“Caffeine can severely reduce sleep quality – after just one cup of coffee it can take up to 10 hours for the caffeine to leave your system,” explains Dr Nerina. “Avoid coffee close to bedtime or try switching it for decaffeinated alternatives. Dehydration is a key cause of frequent waking or ‘shallow’ sleep, so increase your fluid intake by drinking more water, herbal teas and diluted fruit juices before bed.”

Create the perfect sleep environment.

According to Dr Nerina making your bedroom tranquil, calm and free from clutter, junk and technology will help you become more relaxed and rested. She also suggests making the place you sleep a technology-free zone. “You should never bring your work life into the bedroom,” she says.

Eat your way to a better night’s sleep.

“Diet plays a significant role on the quality of sleep we have,” explains Dr Nerina. She advises avoiding heavy meals before bedtime. “If you often wake up in the night feeling hungry then try having a little snack before bedtime. Snacking during the day on low GI foods such as yoghurt, nuts, fruits, seeds and lean meats will also keep your blood sugar level stable, which results in a better night’s sleep.” The time you eat your meals can also have an influence on your sleep quality. Sammy Margo suggest doing a mealtime rejig. “Reorganise your mealtime schedule by eating dinner 15 minutes later than normal over the next few nights,” she says.

A third of us don’t think we’ll be able to lie-in on Sunday because of our body clock’s [Photo: Getty]

Change your sleep mindset.

Can’t sleep, so you start stressing about not getting enough sleep, which makes you even less likely to sleep. Sound familiar? “The more pressure we put on ourselves to sleep, the less likely we are to actually fall asleep,” explains Dr Nerina. “Often when we have a big event the next day we struggle to sleep, in such cases it is often more beneficial to focus on getting some good quality rest, rather than sleep. When you focus on rest instead you will be surprised by how quickly you fall asleep.”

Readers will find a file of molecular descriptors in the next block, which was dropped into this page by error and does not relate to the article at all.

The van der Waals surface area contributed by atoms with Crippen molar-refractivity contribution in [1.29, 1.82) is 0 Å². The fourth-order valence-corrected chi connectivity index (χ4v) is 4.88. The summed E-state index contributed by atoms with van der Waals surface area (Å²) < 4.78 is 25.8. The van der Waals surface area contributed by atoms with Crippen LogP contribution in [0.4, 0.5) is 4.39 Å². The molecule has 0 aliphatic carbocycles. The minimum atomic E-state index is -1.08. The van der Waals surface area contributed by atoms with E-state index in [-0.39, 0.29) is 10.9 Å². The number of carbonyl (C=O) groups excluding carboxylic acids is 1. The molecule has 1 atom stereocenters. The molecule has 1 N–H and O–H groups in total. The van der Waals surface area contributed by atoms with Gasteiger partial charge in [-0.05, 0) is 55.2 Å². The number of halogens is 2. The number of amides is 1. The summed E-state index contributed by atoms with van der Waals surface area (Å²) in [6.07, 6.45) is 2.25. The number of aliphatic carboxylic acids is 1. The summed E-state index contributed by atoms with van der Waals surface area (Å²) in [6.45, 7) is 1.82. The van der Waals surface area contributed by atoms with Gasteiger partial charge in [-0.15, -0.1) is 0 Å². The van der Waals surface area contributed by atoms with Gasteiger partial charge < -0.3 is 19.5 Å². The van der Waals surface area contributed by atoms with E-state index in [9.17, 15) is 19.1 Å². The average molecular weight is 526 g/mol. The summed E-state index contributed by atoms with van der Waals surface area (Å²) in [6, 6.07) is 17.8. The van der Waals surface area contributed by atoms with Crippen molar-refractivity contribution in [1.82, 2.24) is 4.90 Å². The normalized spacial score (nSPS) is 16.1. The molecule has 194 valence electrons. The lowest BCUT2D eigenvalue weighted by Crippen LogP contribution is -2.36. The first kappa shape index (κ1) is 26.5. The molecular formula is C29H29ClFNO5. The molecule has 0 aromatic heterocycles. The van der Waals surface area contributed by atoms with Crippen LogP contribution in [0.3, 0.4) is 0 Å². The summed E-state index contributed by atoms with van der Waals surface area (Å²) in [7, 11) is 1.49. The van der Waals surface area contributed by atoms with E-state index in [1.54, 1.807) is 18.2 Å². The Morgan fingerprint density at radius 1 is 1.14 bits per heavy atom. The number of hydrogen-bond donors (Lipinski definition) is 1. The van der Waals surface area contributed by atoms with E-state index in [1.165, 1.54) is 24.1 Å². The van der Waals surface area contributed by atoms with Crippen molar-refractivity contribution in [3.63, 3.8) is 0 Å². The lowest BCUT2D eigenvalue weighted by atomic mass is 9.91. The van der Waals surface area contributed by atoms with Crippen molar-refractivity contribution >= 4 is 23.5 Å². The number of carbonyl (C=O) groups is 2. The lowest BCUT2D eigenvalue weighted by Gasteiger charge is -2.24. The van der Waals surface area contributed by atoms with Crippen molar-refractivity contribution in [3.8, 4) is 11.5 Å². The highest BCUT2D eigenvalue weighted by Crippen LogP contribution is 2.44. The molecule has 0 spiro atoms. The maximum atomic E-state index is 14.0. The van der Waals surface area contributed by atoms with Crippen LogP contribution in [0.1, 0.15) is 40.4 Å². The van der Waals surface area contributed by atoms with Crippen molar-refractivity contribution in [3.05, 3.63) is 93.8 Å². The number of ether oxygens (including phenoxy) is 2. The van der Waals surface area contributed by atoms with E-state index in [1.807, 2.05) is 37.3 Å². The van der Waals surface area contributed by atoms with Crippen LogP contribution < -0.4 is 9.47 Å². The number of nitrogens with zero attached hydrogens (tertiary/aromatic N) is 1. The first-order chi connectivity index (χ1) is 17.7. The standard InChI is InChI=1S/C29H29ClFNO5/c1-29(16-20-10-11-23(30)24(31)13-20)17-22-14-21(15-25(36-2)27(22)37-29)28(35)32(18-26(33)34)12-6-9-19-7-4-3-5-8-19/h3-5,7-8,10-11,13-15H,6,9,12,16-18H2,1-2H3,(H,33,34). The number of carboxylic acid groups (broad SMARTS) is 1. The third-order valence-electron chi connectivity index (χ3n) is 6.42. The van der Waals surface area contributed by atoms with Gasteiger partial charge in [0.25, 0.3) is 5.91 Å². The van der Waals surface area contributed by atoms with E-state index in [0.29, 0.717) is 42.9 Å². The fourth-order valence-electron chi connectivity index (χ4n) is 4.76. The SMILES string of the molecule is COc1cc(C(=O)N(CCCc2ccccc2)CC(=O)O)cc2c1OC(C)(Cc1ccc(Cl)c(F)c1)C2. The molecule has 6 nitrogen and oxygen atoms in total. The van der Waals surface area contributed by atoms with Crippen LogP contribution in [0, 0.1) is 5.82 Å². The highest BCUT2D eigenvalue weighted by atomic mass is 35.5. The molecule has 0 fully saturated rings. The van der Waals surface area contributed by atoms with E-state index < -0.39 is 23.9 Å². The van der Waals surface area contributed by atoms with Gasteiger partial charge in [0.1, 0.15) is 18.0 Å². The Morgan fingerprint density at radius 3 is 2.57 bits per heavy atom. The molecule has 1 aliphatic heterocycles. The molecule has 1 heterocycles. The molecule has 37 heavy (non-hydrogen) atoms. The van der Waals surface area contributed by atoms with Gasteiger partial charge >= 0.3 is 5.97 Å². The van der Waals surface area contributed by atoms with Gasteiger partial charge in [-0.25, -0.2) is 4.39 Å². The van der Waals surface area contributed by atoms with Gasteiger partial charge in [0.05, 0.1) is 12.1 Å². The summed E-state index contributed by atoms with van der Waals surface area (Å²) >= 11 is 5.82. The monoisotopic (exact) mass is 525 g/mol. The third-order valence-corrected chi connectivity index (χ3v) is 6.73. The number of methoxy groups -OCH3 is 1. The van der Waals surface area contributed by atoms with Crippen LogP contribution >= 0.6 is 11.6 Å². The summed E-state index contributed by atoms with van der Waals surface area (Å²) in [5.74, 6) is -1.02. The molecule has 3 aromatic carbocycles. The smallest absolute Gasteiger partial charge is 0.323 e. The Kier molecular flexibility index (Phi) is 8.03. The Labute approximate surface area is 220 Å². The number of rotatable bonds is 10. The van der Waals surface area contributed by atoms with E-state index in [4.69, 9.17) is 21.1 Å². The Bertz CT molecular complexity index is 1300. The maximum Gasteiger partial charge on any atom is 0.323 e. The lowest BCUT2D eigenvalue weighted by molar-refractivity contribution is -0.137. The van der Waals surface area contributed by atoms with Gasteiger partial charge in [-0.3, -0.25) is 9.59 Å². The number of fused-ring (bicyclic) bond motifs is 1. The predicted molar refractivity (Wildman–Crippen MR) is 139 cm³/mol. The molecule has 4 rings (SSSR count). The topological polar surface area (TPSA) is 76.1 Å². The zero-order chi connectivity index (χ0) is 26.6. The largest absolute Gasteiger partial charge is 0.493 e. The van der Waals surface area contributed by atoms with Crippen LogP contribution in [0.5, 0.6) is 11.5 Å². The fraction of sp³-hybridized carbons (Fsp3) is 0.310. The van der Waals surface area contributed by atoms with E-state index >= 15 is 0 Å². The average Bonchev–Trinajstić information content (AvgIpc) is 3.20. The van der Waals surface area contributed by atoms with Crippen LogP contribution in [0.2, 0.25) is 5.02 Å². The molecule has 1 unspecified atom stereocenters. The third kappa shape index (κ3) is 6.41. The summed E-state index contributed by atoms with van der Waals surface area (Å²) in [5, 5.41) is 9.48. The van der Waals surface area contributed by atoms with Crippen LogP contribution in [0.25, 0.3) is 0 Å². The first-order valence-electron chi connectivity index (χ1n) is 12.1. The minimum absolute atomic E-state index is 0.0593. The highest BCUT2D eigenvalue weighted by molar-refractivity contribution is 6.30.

Help your children adjust

“If your child is a born early-riser, then you should consider smaller changes over a longer time period to ensure that the extra hour is fully accounted for,” explains Dave Gibson. “Alternatively, for a late-riser, you may find moving the bedtime back by half an hour rather than an hour will help. This will also give you more time to get ready in the mornings.” Dave suggests. And don’t worry! “Any disruption tends to be temporary. Most infants and children get back on schedule within 3 days to a week,” he says.

Ditch the lie-in guilt

New research by SIMBA Sleep has revealed a third of us can’t lie in due to our body clocks and a similar number don’t lie in because they feel like they are wasting time in bed and can’t shake off the stay-in-bed guilt. But Sammy Margo believes actually allowing yourself that extra hour in bed is vital. “Claiming the extra hour in bed for National Lie-In Day is an opportunity to take stock of your sleep as we move into the winter months and reflect on the quality and quantity of your sleep,” she says. And if a sleep expert says we should take it, who are we to argue?

Will you be taking your extra hour in bed? Let us know @YahooStyleUK

10 reasons you’re always tired (lack of sleep not included)

Why grown-ups could benefit from a set bedtime routine too

Our goal is to create a safe and engaging place for users to connect over interests and passions. In order to improve our community experience, we are temporarily suspending article commenting